Rob Oller
Columbus Dispatch

COLUMBUS: The creative minds who came up with the name College Football Playoff for the, uh, college football playoff that arrives in 2014 were not thrilled when the runner-up and third-place finishers leaked out.

Who can blame them? The two other finalists — “Blame It On The Selection Committee” and “Selection Committee Witness Protection Program” — don’t exactly roll off the tongue.

Those titles do, however, describe what is in store for the committee members who select the four-team playoff that will see its first national champion crowned on Jan. 12, 2015. When the besieged Bowl Championship Series meets its demise after the upcoming 2013 season, the fans’ wrath will fall upon the committee assigned the task of replacing the BCS system that relied on polls and computers.

Who will make up this committee has yet to be determined, primarily because the College Football Playoff pooh-bahs, who met last week and will reconvene in June to further advance the process, realize that the selectors must have thick skin and thin agendas. Transparent, even. Consider the conspiracy theories that surface each year when the NCAA basketball tournament selection committee announces the 68-team field. And that’s nothing compared with what the football playoff committee will face. This is a four-team decision with national-championship implications, not 10 people in a room deciding between a seventh Big Ten team or a strong mid-major that lost its conference tournament.

“I’m not saying it will be impossible. It will be difficult,” Florida Athletic Director Jeremy Foley said.

It also will be a public undressing for the committee members, who likely will number between 16 and 20. Immediately upon being named, each member — anonymity will not be tolerated — will undergo scrutiny unlike anything seen in college sports. Twitter will explode if a selector’s résumé includes anything suspicious.

Controversy being contagious, any hint of partiality toward a particular conference, school or individual — e.g., friendship between a committee member and coach — has the ability to undermine the playoff system.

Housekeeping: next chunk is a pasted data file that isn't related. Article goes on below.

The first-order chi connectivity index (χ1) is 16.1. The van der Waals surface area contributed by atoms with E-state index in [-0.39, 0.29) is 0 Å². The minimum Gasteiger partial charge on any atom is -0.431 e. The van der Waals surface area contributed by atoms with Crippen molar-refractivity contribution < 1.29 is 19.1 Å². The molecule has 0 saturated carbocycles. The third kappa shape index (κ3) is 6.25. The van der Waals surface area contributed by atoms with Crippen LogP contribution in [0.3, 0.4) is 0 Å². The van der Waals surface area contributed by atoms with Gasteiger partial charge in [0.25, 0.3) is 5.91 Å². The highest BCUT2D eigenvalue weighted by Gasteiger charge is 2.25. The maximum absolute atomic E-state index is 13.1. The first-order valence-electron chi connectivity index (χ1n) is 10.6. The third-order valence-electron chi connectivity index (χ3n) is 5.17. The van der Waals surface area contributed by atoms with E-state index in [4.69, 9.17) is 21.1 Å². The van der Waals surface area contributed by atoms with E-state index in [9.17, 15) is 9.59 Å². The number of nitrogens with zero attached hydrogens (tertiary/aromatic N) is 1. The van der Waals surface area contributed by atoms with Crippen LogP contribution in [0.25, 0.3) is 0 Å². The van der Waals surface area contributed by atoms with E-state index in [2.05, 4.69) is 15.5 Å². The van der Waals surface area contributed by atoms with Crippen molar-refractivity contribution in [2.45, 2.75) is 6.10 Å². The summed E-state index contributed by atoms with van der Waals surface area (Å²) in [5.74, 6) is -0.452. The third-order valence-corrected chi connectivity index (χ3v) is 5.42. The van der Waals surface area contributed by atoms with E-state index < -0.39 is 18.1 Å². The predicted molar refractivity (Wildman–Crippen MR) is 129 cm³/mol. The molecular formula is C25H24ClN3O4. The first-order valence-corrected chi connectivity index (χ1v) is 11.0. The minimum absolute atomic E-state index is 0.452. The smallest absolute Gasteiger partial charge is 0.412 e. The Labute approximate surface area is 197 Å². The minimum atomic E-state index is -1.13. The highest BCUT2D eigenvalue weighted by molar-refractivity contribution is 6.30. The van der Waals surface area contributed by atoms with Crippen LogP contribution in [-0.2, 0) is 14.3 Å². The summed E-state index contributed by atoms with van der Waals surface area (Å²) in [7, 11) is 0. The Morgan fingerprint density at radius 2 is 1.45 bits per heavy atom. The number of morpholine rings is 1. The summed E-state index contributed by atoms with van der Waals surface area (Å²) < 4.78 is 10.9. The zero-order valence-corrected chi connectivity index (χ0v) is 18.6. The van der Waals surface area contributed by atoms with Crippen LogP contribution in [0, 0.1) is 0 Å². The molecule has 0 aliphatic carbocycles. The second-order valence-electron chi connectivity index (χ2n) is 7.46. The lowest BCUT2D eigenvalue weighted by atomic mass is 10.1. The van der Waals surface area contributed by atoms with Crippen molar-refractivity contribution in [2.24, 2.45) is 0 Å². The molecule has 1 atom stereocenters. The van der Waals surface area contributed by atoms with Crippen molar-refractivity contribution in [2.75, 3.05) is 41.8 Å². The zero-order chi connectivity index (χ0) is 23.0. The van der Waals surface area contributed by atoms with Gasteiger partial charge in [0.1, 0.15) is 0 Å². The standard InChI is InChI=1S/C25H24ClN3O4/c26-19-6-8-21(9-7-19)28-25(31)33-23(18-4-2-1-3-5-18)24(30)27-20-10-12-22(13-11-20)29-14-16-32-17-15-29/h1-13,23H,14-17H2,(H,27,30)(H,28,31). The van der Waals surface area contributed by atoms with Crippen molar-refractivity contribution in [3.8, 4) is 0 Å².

In the age of social media, nothing will remain hidden. And that is even before the four teams are announced. Afterward … well, anyone who thought the playoff would eliminate debate over which schools deserve a shot at a national title have not been paying attention. More schools will have reason to complain because four spots are up for grabs, not two. Instantly, a cry will go up to expand the playoff to eight teams. Those cries will fall on deaf ears until at least 2026, when the 12-year contract between the participating conferences and ESPN is scheduled to expire.

Twelve years of committee members being targeted as untrustworthy nincompoops — where do I sign up?

“Priority No. 1 is impeccable integrity,” Big 12 Commissioner Bob Bowlsby said.

And how’s this for added pressure? The selection committee gets no warm-up. The system has to work seamlessly out of the blocks, in 2014, because first impressions will be final.

“We need to get it right,” current BCS and new playoff Executive Director Bill Hancock said.

What does right look like? No former coaches should be part of the selection committee. No athletic directors, either. The selectors must be above reproach. Even the most trustworthy college administrators would be seen as susceptible to the temptation of engaging in partisan politics.

Who does that leave? Here’s an idea: Survey current players, who know which teams gave them the most trouble.

Many would vote for their own teams, of course, but who would they vote second? Third?

Creativity will be required of those who select the committee, and of the committee members themselves, when it comes time to vote. Rely on computer analysis? Eyeball test?

The BCS took plenty of heat. The selection committee will feel the fire, too. The timid need not apply.

Rob Oller is a sports reporter for the Dispatch.